When longtime organic dairy farmer Jack Lazor of Butterworks Farm passed away in November of 2020, NOFA-VT received several generous gifts to start a fund in his honor to continue his incredible legacy of dedication to building soil health through farming practices and his passion for sharing these practices with others. In 2021, the Jack Lazor Memorial Soil Health Stewards program launched its inaugural cohort, and the program continues this year with two new cohort groups—one for diversified livestock farmers and one for small scale diversified vegetable growers. These groups are intended to provide a space for farmers to learn from and with each other about the soil health topics that are most relevant to their farm businesses. Each consisting of about 12 farms, the structure and content of each cohort has been co-created by the participants alongside NOFA-VT facilitators and technical assistance providers.
The livestock cohort kicked off this winter with several virtual sessions to discuss soil health practices, learn about reading soil tests, and pick the brains of pasture agronomy experts. Topics ranged from increasing the productivity of worn-out hayfields to improving drought resilience, and from rotational grazing practices to the best ‘bang-for-the-buck’ choices for fertility amendments. This summer, a packed season of farm visits on cohort participants’ farms will allow for exploration of soil health above and below ground: soil biology, chemistry, and hydrology below; grasses, forbs, trees, and pollinators above.
The vegetable cohort met three times this winter, twice virtually and once in-person, and surfaced themes of interest including cover crops, amendments, and soil biology, as well as tillage and cultivation practices. Over the course of this year’s growing season, the group is slated to visit one farm per month with the opportunity to tour the farm, practice in-field soil assessments, and build peer-to-peer connections among growers of similar scale and production type. In keeping with the goal of co-creating the learning experience with the farmers in the group, recently participants have asked to build out some simple on-farm trials to test the efficacy of various soil health practices in the context of their own operations.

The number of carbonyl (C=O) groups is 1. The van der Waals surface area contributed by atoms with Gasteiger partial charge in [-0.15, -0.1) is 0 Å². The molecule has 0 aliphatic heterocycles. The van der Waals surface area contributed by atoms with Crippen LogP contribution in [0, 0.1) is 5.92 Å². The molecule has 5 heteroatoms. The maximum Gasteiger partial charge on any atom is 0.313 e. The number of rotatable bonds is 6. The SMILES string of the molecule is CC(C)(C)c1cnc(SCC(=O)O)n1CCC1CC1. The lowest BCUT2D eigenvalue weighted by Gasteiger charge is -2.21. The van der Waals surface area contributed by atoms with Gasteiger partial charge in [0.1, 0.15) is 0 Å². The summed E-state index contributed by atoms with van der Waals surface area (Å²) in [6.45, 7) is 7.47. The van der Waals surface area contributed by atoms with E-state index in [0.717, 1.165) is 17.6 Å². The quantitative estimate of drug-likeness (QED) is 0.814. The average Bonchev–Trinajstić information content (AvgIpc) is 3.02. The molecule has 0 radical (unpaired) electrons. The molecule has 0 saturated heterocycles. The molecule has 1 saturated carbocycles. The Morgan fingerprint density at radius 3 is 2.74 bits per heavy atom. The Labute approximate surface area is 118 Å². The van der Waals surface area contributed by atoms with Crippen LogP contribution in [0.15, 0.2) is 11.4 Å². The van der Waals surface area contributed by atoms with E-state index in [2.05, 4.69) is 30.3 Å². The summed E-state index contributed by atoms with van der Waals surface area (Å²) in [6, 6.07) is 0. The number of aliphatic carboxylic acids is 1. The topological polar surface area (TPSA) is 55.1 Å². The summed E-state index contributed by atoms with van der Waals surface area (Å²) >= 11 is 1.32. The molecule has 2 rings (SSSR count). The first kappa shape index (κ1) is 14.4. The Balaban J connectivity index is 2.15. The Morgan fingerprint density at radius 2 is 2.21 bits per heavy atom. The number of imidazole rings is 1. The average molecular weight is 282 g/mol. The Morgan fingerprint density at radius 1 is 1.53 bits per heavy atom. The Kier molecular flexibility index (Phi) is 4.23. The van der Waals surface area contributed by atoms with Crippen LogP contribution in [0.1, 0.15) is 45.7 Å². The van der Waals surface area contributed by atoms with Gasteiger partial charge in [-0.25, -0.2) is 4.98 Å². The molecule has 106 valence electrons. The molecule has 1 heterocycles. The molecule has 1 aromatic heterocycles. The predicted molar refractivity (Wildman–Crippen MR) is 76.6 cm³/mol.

In early May, the vegetable cohort began the season of farm visits with a gathering at Small Axe Farm in Barnet, VT. Driving out to Barnet on a perfectly sunny and warm spring day, it would be easy to miss the entrance to Small Axe Farm, one of many long and winding driveways off of a hilly gravel road in the Northeast Kingdom. Once the farm is in sight, however, it is unmistakable and extraordinary: a hand built house and tidy one-acre production farm consisting of raised beds and several unheated high tunnels nestled atop the hill.
Participants joined Evan Perkins and Heidi Choate, co-owners of the farm, and their crew of farm employees for a tour and a discussion about their soil health goals and practices. In keeping with the goals of the cohort, and the spirit of Jack Lazor’s passion for soil health and education, the farm tour was interactive and conversational. While the planned focus was Evan and Heidi’s no-till systems, the learning was emergent based on the questions and observations from the group. Stopping atop a steep hill filled with terraced beds of greens, one participant took in the scene and asked in awe, “How is your soil still here?” Another noted the perfectly intact leaves of Asian greens, largely untouched by flea beetles (a common pest known for chewing holes in tender brassica leaves, often leaving them un-saleable), and inquired about which practices were protecting the crop from this dreaded pest.